Why don’t I ever open up a box of Hot Pockets and a bag of pure Colombian blow falls out, or go to fill up my cup from a soda dispenser and miraculously Pappy Van Winkle bourbon pours into my cup? It seems like every day I read about someone who has found a diamond in the rough, and meanwhile my life is just like Super Troopers: the snozberries taste like snozberries. A woman in San Antonio though she’d won a prize in her Nature Valley granola bar when a tiny bag covered in dollar signs fell out, but upon further investigation she discovered it was cocaine, blow, smack, nose candy, yeyo…it was a lil bag of snow.
Instead of breaking out some gator tails right there on the table she foolishly called the cops to have the mysterious cocaine investigated. How she didn’t stop, take a deep breath, and realize that this was a gift from the gods is beyond me. I guess this is one of those situations where you need to think about the most average person you know and then realize that 50% of the population is dumber than that person.
You think of a child getting a hold of a package that’s got interesting symbols on it, dollar signs in this case, and ingesting something like cocaine that could have a possibly dangerous effect, maybe even deadly on a child,” added Salazar.
Cynthia Rodriguez reported the incident to SAPD March 18, after the bag of cocaine fell from the wrapper of a Nature Valley granola bar.
Rodriguez said she originally thought she won a prize. She called Nature Valley and a company representative told her to report the incident to her local police department.
Rodriguez said an officer and a detective first tested the substance to see if it was heroin. The detective then tested it for cocaine.
“He tried for cocaine and they both looked at each other and he goes ‘oh my goodness, its high quality cocaine,'” said Rodriguez.
SAPD took the drugs, the wrapper and the box the granola bars came in as evidence.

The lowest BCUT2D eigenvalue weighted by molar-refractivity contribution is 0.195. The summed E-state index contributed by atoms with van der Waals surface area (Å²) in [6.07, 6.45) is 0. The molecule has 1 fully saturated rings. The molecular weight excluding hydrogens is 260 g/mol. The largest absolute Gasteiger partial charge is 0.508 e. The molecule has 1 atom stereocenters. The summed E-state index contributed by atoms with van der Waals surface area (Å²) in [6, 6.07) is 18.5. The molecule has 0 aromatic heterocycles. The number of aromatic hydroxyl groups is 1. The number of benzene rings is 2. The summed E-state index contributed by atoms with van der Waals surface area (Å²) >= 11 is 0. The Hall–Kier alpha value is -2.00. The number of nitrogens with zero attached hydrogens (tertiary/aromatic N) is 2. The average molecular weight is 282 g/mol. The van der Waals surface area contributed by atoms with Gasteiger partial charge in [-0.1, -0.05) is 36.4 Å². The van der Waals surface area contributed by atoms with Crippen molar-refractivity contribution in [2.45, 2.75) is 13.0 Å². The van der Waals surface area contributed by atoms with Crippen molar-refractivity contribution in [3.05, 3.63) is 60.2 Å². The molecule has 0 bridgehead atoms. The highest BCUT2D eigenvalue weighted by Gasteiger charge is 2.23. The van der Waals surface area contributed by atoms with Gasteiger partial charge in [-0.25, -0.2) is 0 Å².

Salazar said detectives are trying to determine at what point the cocaine got inside the wrapper.
“We’re not sure if this was something added on purpose or if it was something that may have fallen out of someone’s pocket on the assembly line,” said Salazar.
General Mills, the company that owns the Nature Valley brand, released a written statement Wednesday:
“We referred this to the police department in March, and are confident this did not happen in our facility.”
When pressed for answers about why company officials feel this way, spokesperson Mike Siemienas said granola bars move quickly along its factory assembly lines and that it would be “difficult” for someone to place drugs inside a wrapper.
Rodriguez said she’s thankful one of her 11 grandchildren, three of whom live at her home, did not find the bag.
Aaaaaaaaaaaaand there’s your answer right there: she’s a grandmother. No grandmother’s going to find a tiny bag of blow and think ‘yup, today’s that wonderful day that’s making up for all those shitty days throughout my lifetime.’
I’m not exactly certain that this tiny, tiny bag of coke would be lethal to children, but I guess it’s always better to be safe than sorry when it comes to kids and drugs. What’s interesting is that the cops immediately recognized the blow as being ‘high quality’, which leads me to believe San Antonio’s finest have been tooting up a storm behind closed doors, but that’s just conjecture on my part…